During my studies of International Development and Global Political Economy I wondered about similar questions. Why are some of my fellows very critical of enterprises, market economies, capitalism and Globalization? Theses people have fear of loosing power to "anonymous" capital without a face. I am sure there are many other reasons more. In such discussions prosperity and economic wealth statistics are not helping. This made me thinking about my own experiences... and developing the question: Why are we sure that mainly economic dimensions measure our "well-being" accurately? What about a happiness-dimension? Research on happyness has shown that above a certain line of income people are not happier. From my own personal experience, I can confirm that volunteering without income made me happier than earning $100.000 in a purely moneymaking job without spare time. Therefore, I believe that we should go beyond "hard" economic dimensions and include "soft" social dimensions as well. What do you think?

Submitted by Milan Brahmbhatt on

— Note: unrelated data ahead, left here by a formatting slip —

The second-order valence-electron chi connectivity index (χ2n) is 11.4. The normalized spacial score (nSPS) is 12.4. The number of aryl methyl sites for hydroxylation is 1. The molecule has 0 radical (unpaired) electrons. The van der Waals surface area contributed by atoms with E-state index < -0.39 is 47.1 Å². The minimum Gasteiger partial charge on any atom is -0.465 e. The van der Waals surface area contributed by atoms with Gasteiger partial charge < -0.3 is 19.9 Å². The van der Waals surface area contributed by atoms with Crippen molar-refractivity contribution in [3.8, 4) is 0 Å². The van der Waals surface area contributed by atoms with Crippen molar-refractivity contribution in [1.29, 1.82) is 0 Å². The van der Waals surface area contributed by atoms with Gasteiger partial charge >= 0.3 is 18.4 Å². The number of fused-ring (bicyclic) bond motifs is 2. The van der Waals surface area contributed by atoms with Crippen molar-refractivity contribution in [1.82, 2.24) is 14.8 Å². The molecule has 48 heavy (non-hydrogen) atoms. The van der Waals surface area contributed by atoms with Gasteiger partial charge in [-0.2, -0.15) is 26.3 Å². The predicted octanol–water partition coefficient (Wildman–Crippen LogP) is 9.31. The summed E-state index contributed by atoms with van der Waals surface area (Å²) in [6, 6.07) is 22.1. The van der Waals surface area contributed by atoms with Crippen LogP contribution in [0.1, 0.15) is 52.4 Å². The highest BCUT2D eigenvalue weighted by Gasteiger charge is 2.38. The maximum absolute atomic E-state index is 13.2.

Juergen, by prosperity I mean a high level of social productivity that allows individuals more choices in their (much longer and healthier) lives. To that extent I think we agree. Your experience of doing volunteer work "without income" is a good example of the choices made possible by advanced capitalism. After all, by one means or another, society generated and channelled the resources to keep you well fed, clothed, housed and generally looked-after while you did your volunteering, and then gave you more choices for other things to do with your life later on. Certainly, money alone may not bring much extra happiness beyond a certain point. But then no one forces you to be obsessed with money, do they? You can find another job that pays less but is more satisfying or gives you more time for other things. You have those choices because of the amazingly complex division of labor under capitalism, freedom of contract in the labor market and the social productivity to which these things gives rise. The standard neo-marxist counter-argument about people being enslaved by 'false-consciousness' induced by mass-advertising etc., while containing a kernel of truth, is both condescending and overstated. You're lucky if all that you're oppressed by is television!! It's certainly possible with a certain strength of mind and independence of character to resist advertising and the culture of "keeping up with the Joneses". I sometimes think those characteristics are the only necessary pre-requisites for happiness under capitalism. So perhaps all we need is better character training for effective citizenship under capitalism? Then why so much strenuous moaning and grumbling about the problems of capitalism? I don't think the 'dimensions of happiness' argument can explain it. Or at least we might need to specify it in a different way. Let us continue to ponder ...